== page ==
“The previous owner had lined the place in plaster, fake ceilings and floor coverings, concealing this incredible natural beauty,” Hoedeman points out. “We wanted to celebrate the authenticity of the structure.” ››
‹‹ Twenty metres long, what could otherwise be a cavernous habitation is lofty in the true sense of the word. The façade of the double-height living area is punctured with gently arched, metalframed windows; generous double doors give onto a balcony perched right in the treetops. “In summer, the breeze rustles through the leaves. In winter, the city is covered in snow, which muffles all noise. At any time of year, lying on the big sofa with [my children] Lola and James is one of my favourite things to do.”
Not that Hoedeman has much free time. With 18 own-brand stores around the world (including Sydney’s Bondi Beach and Warringah Mall, and, as of 2 September, The Calile in Brisbane), for which she designs not just the garments but also the interiors, and a collaboration with Swedish behemoth H&M, she is the epitome of what the Dutch call super druk (mega-busy).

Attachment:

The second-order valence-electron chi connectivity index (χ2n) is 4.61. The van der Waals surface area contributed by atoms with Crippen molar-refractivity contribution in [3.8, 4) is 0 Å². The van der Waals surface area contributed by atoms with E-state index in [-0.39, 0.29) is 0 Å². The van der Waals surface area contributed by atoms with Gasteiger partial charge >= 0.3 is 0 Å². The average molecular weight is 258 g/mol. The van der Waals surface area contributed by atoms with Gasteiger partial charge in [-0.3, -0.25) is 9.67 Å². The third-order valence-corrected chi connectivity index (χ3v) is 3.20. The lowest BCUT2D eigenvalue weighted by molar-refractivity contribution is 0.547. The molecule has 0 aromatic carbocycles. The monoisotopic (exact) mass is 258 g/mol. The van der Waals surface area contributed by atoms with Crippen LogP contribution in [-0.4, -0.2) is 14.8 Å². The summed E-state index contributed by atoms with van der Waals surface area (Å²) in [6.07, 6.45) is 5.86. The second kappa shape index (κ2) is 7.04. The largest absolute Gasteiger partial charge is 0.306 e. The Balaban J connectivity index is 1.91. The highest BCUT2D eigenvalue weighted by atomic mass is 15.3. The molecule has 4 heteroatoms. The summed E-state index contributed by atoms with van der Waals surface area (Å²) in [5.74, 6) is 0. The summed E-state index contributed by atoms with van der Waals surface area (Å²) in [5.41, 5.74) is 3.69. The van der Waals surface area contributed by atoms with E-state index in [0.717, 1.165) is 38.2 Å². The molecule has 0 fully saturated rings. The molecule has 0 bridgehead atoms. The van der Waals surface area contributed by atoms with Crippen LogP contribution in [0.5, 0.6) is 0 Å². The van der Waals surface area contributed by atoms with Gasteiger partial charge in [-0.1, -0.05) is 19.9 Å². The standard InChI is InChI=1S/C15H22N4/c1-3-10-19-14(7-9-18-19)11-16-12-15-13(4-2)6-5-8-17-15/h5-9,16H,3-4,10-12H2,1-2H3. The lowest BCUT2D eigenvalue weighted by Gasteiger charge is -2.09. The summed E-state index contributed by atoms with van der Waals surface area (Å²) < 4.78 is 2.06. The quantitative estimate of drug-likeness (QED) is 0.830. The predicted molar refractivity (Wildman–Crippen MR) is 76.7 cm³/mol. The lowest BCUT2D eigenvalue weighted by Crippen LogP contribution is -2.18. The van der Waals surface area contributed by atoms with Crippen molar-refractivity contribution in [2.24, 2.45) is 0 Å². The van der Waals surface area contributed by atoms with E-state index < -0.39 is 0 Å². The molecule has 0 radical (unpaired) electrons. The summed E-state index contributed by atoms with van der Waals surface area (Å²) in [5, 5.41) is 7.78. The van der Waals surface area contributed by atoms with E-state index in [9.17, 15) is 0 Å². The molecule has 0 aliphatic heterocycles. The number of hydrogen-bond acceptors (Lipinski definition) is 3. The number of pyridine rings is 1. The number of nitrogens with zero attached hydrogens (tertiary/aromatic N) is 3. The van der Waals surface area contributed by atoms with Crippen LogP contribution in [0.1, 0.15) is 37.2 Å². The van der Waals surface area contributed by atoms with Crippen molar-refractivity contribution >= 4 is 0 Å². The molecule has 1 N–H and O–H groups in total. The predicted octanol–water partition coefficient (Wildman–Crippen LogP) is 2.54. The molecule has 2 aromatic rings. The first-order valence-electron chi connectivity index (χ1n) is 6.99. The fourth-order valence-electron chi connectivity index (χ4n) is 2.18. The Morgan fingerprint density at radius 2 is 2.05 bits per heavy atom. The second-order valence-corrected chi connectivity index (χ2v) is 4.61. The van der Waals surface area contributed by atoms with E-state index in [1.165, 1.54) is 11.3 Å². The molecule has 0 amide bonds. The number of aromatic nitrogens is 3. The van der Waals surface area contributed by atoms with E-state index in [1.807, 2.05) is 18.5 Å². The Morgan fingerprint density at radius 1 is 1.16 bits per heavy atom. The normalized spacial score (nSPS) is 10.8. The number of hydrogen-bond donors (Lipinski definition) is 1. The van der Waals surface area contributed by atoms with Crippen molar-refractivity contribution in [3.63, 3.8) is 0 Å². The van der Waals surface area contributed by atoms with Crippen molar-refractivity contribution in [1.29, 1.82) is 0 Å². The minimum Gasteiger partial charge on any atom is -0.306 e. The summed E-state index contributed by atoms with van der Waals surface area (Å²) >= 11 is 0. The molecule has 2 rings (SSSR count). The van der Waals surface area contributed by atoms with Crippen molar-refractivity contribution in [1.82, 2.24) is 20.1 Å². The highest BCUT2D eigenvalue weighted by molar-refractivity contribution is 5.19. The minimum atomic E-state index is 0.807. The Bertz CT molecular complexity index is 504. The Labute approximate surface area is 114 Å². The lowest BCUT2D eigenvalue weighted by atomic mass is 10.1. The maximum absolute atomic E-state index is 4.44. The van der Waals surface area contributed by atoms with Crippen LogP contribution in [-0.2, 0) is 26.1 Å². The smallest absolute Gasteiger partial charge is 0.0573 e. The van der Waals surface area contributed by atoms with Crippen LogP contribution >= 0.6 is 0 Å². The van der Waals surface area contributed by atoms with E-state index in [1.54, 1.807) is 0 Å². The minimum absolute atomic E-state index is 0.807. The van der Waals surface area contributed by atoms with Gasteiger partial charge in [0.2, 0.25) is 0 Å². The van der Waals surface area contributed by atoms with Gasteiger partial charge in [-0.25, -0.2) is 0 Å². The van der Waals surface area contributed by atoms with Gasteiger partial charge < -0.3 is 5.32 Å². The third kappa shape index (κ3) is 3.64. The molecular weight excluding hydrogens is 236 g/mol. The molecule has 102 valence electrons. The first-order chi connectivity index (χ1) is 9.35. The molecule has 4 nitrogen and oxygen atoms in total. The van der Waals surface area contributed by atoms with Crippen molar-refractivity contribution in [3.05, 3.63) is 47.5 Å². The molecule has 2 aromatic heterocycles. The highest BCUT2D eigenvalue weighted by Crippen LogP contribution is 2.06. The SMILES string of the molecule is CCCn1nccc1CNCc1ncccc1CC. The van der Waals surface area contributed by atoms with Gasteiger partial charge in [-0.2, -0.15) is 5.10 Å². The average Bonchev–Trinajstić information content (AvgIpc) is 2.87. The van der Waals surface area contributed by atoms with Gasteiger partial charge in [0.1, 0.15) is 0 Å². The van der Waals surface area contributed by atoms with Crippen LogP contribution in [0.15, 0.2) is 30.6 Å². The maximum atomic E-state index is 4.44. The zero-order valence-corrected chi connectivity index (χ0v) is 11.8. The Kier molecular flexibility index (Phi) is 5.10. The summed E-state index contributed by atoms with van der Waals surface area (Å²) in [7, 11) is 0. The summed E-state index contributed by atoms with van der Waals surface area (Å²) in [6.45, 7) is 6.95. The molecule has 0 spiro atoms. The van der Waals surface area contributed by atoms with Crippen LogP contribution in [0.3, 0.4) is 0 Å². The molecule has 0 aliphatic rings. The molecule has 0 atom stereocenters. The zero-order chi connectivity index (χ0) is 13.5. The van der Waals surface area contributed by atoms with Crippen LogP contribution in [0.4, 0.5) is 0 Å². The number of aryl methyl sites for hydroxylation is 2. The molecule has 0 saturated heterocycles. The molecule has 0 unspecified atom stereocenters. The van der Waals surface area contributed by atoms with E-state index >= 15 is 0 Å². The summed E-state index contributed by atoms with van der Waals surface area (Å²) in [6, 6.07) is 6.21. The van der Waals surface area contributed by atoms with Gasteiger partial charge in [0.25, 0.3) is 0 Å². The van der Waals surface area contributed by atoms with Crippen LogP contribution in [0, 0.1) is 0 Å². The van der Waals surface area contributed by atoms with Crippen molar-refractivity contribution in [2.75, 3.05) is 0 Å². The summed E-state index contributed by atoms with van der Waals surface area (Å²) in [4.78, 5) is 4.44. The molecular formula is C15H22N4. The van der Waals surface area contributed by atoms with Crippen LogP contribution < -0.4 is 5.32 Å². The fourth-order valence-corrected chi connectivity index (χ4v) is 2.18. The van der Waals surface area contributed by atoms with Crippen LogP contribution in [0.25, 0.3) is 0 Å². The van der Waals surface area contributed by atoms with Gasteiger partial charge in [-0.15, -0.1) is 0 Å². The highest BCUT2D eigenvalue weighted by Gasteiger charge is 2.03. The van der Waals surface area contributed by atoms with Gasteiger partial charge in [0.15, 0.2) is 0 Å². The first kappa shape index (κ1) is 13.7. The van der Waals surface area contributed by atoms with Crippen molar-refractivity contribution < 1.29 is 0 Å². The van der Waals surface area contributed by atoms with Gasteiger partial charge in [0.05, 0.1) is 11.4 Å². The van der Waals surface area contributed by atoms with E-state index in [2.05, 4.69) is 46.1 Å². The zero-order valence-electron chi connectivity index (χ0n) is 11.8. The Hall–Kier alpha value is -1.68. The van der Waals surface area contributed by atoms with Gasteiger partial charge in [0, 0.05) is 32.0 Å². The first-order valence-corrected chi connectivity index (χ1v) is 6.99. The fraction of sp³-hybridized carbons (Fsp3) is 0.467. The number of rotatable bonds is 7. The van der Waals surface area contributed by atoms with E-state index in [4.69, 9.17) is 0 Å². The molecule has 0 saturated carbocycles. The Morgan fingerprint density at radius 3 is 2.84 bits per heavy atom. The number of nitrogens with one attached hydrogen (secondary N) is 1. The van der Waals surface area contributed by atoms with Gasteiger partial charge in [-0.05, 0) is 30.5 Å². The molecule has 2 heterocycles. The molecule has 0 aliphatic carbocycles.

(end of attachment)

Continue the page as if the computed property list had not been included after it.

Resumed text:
Born in a small village in the northern Netherlands, Hoedeman studied interior and fashion design at Amsterdam’s Artemis Academy, quickly finding work as a stylist for the Dutch editions of Elle Decoration, Vogue and Glamour. “I was really focused on interiors,” she remembers, “but I always liked to have a model in the image as well. I would look at styles on the runway and interpret them for the home.”